Go For The Low Hanging Fruit!


As professionals, we are always looking for ways to improve the way we work. We encounter ideas and methods that we start to implement, but often we fail. Does this sound familiar to you? How should you avoid this? You should focus on implementing the changes that have the highest benefit versus effort ratio for you and your team, or as the title of this article puts it, the low hanging fruit. To facilitate this, we suggest the following steps: Make a change backlog, Find your low hanging fruit, Establish a raiding party, Establish a success story, Go to war, Celebrate! And Start over.

You are sitting in a large conference hall listening to Guru Gurusen. He's presenting the latest and coolest way to develop software: method Giggly. You are holding your cup of coffee tightly thinking: quot;If we could do it this way we could turn the Death March project around and deliver on time for once.quot; During the break, you talk to the other conference participants about Giggly; you all agree that this is IT. You talk to Guru and buy his book. On the plane home you flip through the book and make a mental promise to yourself that when you are back at work on Monday you will implement Giggly. You are caught in the excitement of the new method and the promises of a better workplace. Monday comes and you drive to work with your portable PC and the Giggly book. The book is placed on your desk and you start to arrange a meeting with your colleagues to get the Giggly ball rolling. Urug comes through the door and informs you that the pilot servers are down, and the customers are screaming murder. You and Urug head for the server room, only to be intercepted by Big Wig Numero Ono. He has had a brilliant idea during the week-end, and he needs you to start a project to implement the idea ASAP.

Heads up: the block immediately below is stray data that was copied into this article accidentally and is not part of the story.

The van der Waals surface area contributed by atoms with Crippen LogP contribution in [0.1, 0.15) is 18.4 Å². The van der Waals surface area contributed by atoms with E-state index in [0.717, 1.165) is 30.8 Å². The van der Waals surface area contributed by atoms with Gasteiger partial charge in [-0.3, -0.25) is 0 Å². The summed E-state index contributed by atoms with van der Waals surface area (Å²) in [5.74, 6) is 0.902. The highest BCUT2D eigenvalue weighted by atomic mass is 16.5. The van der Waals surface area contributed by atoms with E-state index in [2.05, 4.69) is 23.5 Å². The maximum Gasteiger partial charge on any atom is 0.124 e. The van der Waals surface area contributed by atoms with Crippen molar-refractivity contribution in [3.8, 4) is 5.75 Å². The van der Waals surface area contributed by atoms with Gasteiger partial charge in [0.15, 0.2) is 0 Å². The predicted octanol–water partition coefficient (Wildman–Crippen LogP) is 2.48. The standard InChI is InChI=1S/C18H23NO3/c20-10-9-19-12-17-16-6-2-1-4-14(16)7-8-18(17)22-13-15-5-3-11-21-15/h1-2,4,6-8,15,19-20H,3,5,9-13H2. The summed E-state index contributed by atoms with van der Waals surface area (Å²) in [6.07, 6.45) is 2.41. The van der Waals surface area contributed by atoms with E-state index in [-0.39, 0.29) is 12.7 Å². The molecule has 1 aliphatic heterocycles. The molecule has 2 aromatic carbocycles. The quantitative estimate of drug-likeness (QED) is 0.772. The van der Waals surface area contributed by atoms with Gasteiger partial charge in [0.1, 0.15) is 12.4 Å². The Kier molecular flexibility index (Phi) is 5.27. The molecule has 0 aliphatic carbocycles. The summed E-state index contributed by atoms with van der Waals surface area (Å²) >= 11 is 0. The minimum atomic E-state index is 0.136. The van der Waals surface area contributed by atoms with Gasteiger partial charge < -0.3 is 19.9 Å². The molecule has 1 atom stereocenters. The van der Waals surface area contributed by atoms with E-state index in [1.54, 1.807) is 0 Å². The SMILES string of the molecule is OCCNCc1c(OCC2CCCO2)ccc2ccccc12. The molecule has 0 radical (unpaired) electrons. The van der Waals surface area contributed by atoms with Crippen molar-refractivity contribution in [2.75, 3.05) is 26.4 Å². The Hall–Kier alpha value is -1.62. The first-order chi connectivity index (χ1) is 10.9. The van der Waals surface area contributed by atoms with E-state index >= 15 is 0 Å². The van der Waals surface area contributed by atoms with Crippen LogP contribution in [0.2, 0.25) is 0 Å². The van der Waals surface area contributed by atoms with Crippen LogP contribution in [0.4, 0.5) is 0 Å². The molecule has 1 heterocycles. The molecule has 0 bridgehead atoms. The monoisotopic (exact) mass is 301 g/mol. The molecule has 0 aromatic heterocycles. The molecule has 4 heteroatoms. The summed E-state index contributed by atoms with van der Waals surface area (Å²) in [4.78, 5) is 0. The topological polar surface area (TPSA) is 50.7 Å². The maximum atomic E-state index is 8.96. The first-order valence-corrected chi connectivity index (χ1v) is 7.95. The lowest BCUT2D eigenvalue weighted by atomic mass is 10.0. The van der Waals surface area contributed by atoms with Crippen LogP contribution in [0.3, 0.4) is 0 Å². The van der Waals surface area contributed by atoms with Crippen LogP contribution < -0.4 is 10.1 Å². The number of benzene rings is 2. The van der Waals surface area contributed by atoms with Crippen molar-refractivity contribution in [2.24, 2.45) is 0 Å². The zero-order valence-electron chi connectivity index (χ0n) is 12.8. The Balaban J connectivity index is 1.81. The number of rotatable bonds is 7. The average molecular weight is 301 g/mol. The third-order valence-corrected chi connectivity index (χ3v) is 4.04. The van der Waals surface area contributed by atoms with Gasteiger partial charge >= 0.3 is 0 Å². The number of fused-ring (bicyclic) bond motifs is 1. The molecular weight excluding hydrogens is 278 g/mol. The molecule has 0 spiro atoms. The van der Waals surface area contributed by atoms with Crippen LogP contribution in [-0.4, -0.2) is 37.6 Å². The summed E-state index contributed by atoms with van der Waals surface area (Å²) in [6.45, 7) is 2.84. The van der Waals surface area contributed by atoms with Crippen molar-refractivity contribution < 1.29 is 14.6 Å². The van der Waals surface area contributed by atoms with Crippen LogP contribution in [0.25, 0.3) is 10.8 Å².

It's Friday. You are sitting in front of your desk shutting down your portable PC. You are going to be working this Sunday, too. On your way out, you pick up the papers you need to read from your desk and under the papers you see the Giggly book. Mentally you register another lost opportunity and another defeat.

Does this sound familiar to you? It does to me {sidebar id=1} and almost every professional I know. Pressed for time with everybody breathing down our backs, we tend to default back to the way we have always done things. We forget our good intentions to change and sacrifice long term improvement for perceived speed. Why? I guess there are a lot of reasons, but my prime suspects are:

  • It's comfortable and easy - no one will question you if you use the quot;oldquot; method.
  • You are stressed and tired - it takes effort and determination to change.
  • You try to eat the elephant in one piece by implementing an entire method at once - but organizations and people don't want to change, they have to be tricked.
  • You take on the organization as an individual - it takes quot;critical massquot; to change an organization.
  • You actually forget what you were supposed to do, it just kind of drowns in the daily tasks and deadlines. You need to constantly remind yourself.

How should you avoid these traps? You should focus on implementing the changes that have the highest benefit versus effort ratio for you and your team. We suggest the following steps:

  1. Make a Change Backlog
  2. Find the low hanging fruit
  3. Establish a raiding party
  4. Establish a success story
  5. Go to war
  6. Celebrate!
  7. Start over


1. Make a Change Backlog

As responsible professionals, we always try to structure and refine the way we work. This should also be true when we want to implement change in an organization or ourselves. We want to use a lightweight structure to make it very easy to work with.The first order of the day is to make a list (Change Backlog) with of activities, techniques, processes, etc. that each constitutes a change for your company and is something you want to do (see Table 1). It's important that the list



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